Senate Banking Committee Considers Implications of Digital Assets for Illicit Finance

The Senate Committee on Banking, Housing, and Urban Affairs considered the implications of digital assets for illicit finance, terrorism, and other forms of criminal activity.


Senator Sherrod Brown, Chair of the Senate Banking Committee, emphasized crypto’s role as a tool used by criminals to facilitate ransomware attacks and finance terrorism. Senator Brown contrasted crypto with the dollar, stating that the latter “has safeguards to protect against crime and illicit activity” because companies that use real money are required to “know their customers, and report suspicious transactions.” Senator Brown argued that (i) “[c]rypto allows money launderers and terrorists to do things they never could have done with dollars,” and (ii) in the absence of the safeguards around dollars, “lax rules and little oversight” are giving criminals more opportunities to “hide and move money in the dark.”

Senator Brown also said that President Biden’s recent executive order on digital assets will “jumpstart a coordinated strategy from law enforcement and regulators to fight bad actors who want to use crypto.” He added that without such regulatory and law enforcement action “cybercriminals, rogue regimes [and] terrorists . . . [would] create a shadow financial system that works for them.”

Ranking Member Patrick J. Toomey’s emphasized the need for “regulatory clarity” with respect to digital assets. Senator Toomey argued that criminals have always “tried to utilize new technologies for nefarious gain . . . [b]ut that is not a reason to stifle new technological developments.” He went on to say that cryptocurrencies were being used both by Russia to evade sanctions and by Ukraine which raised over $100 million in donations.

Witness Testimony

Jonathan Levin, Co-Founder and Chief Strategy Officer of Chainalysis, Inc. emphasized that (i) “the transparency of blockchains enhances the ability of policymakers and law enforcement to detect, disrupt, and ultimately, deter illicit activity” and (ii) a financial system founded on the use of blockchain technology “can enhance the effectiveness of financial regulation more broadly.” He provided several short-term recommendations aimed at reducing the risk of sanctions evasion through digital assets, as well as long-term recommendations aimed at improving detection, disruption and deterrence of broader illicit uses of digital assets.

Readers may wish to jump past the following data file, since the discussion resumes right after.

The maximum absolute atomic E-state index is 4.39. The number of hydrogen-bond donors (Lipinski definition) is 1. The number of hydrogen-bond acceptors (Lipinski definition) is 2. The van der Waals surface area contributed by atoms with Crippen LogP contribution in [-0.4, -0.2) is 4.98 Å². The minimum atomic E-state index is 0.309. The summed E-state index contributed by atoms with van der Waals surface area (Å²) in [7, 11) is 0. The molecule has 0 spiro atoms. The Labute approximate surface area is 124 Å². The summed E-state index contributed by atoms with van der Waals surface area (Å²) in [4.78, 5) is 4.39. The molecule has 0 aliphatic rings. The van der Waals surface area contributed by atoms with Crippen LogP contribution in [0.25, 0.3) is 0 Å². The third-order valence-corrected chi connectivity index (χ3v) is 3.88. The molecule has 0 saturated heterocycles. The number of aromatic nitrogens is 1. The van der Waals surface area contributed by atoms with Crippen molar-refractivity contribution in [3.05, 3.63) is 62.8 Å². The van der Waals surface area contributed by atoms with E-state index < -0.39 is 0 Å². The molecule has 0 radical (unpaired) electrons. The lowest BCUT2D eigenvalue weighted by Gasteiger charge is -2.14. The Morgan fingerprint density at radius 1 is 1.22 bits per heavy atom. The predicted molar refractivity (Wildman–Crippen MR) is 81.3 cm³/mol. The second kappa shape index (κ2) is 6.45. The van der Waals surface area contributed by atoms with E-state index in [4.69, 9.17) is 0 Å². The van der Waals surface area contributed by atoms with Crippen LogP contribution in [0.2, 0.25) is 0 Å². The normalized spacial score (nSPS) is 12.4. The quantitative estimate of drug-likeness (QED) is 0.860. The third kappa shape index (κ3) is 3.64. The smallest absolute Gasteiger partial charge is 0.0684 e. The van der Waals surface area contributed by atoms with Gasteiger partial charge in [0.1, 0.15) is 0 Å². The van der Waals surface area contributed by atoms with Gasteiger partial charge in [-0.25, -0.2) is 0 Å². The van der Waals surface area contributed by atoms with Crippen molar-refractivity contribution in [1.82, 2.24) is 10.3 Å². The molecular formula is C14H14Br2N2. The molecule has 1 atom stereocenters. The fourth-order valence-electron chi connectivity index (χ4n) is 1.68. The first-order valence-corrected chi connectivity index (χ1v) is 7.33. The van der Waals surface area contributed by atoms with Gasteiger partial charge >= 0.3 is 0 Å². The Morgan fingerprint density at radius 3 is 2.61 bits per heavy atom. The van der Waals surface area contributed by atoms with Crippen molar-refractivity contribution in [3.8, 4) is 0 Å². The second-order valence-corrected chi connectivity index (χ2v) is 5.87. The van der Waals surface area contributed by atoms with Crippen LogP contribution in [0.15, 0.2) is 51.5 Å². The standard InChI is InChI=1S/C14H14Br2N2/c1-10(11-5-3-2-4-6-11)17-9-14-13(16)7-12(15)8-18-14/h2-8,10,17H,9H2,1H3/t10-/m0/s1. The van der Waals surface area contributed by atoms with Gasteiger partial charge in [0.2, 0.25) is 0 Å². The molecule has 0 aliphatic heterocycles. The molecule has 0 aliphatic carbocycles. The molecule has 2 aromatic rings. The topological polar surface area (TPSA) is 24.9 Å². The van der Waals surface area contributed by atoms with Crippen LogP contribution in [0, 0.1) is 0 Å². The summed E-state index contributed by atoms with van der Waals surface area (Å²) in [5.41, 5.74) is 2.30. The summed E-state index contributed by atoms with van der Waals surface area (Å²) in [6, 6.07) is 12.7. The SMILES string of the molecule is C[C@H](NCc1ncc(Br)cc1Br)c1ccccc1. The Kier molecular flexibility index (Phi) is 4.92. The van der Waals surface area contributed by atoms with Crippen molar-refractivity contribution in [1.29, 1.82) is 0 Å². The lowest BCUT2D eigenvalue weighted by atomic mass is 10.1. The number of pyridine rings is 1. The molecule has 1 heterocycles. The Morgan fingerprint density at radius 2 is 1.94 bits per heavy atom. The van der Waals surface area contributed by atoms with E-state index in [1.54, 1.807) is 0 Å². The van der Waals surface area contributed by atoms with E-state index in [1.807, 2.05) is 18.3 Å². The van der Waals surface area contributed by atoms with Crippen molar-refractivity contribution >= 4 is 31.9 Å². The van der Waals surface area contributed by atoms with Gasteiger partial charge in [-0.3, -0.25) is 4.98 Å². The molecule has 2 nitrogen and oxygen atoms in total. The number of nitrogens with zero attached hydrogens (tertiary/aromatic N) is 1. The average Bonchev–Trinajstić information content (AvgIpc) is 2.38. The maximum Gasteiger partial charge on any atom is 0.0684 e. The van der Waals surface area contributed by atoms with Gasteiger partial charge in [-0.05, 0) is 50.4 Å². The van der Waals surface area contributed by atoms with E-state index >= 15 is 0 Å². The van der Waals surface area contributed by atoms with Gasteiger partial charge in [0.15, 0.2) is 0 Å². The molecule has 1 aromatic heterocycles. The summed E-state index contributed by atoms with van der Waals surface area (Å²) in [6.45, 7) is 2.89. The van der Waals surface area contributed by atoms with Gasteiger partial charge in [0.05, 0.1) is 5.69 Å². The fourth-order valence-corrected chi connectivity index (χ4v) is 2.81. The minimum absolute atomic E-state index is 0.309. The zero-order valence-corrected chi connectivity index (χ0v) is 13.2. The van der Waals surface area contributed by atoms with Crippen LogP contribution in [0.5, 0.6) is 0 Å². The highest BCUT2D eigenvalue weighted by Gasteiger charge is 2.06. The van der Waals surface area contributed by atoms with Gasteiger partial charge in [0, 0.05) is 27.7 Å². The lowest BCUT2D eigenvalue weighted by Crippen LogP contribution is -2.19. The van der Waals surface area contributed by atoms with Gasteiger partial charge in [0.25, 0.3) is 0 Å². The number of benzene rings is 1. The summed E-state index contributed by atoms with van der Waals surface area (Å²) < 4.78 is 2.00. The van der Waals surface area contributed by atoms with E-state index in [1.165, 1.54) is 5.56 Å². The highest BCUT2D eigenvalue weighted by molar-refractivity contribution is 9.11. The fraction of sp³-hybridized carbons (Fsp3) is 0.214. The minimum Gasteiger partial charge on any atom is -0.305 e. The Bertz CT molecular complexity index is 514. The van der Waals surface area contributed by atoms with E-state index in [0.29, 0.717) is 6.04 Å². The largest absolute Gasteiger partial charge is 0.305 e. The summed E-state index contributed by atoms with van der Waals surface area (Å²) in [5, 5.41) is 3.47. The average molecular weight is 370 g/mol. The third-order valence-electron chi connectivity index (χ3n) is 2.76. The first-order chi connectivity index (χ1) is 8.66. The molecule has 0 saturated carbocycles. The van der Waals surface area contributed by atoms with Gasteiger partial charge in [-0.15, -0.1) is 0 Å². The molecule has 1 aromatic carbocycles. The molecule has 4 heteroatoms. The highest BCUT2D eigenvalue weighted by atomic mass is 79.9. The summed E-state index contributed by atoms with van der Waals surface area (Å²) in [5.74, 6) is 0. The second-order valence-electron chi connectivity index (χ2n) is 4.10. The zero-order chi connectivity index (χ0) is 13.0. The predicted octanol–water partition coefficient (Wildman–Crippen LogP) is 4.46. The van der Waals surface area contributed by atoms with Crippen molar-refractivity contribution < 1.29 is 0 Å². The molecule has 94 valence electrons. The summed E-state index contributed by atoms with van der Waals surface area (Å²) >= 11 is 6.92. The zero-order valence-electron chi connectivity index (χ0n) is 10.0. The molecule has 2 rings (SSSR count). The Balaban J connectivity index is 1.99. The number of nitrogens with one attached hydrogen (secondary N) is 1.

Mr. Levin’s short-term recommendations include:

  • authorities using digital asset wallet addresses as identifiers;
  • OFAC potentially sanctioning those digital asset exchanges and crypto entities that facilitate sanctions evasion; and
  • expanding information sharing.

His long-term recommendations include, among other things:

  • financial regulators and other law enforcement investing in “blockchain intelligence and analytics capabilities . . . that will enhance their ability to detect, disrupt, and deter illicit uses of digital assets”;
  • improving and promoting interagency coordination through the creation of a Virtual Asset Coordination Center; and
  • greater legal clarity over financial digital assets (e.g., commodities and securities).

Michael Mosier, Former Acting Director, Deputy Director/Digital Innovation Officer at FinCEN, stated that policymakers should focus not only on “chas[ing] bad actors,” but also on preventing exploitation of the vulnerable “from the start.” His recommendations include: (i) expanding the AML and Kleptocracy whistleblower programs to explicitly include “sanctions evasion and any violation of money laundering laws not just BSA violations”; (ii) providing the Kleptocracy Whistleblower Program with “dedicated funds and much higher caps” for those whistleblowers under autocratic regimes; and (iii) reducing global regulatory arbitrage, in part through Congress pressing U.S. FATF representatives to “focus on standardizing licensing across jurisdictions.”

Shane Stansbury, Senior Lecturing Fellow in Law and Robinson Everett Distinguished Fellow in the Center on Law, Ethics, and National Security at Duke University School of Law, detailed the challenges that cryptocurrency presents for law enforcement, including (i) deciphering who is responsible for the criminal activity, (ii) lack of regulation, and (iii) tracing digital assets. He stated that even with the latest blockchain analytics, “investigations can take years to complete.”


While President Biden’s Executive Order on digital assets has been interpreted by some to reflect an open-mindedness on digital assets, recent statements by federal regulators and legislative representatives appears to be moving in a contrary direction – with Senator Brown’s statement being the most aggressively example. (See also Statement of SEC Commissioner LeeDOL Warns Plan Fiduciaries of the Substantial Risks of Cryptocurrency InvestmentsSEC Warns Investors of Risks Associated with Interest-Bearing Crypto Accounts.) Senator Brown echoed a phrase used to describe the Executive Order, saying that the “whole of government” must be put to the service of fighting the the problem of crypto. As to the Senate Banking Committee hearing, the “whole of government” is about amping up regulation.

One potentially interesting exception to the negative take on digital assets is the suggestion in the Executive Order that the Administration is open to considering the introduction of a USD-Central Bank Digital Currency. Perhaps the Administration considers private alternatives to a governmental CBDC as being undesirable and unwelcome competitors. A governmental CBDC, in which all transactions are ultimately routed through the banking system, could afford significant government transparency into spending.  

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Primary Sources

  1. Senate Banking Committee Hearing: Understanding the Role of Digital Assets in Illicit Finance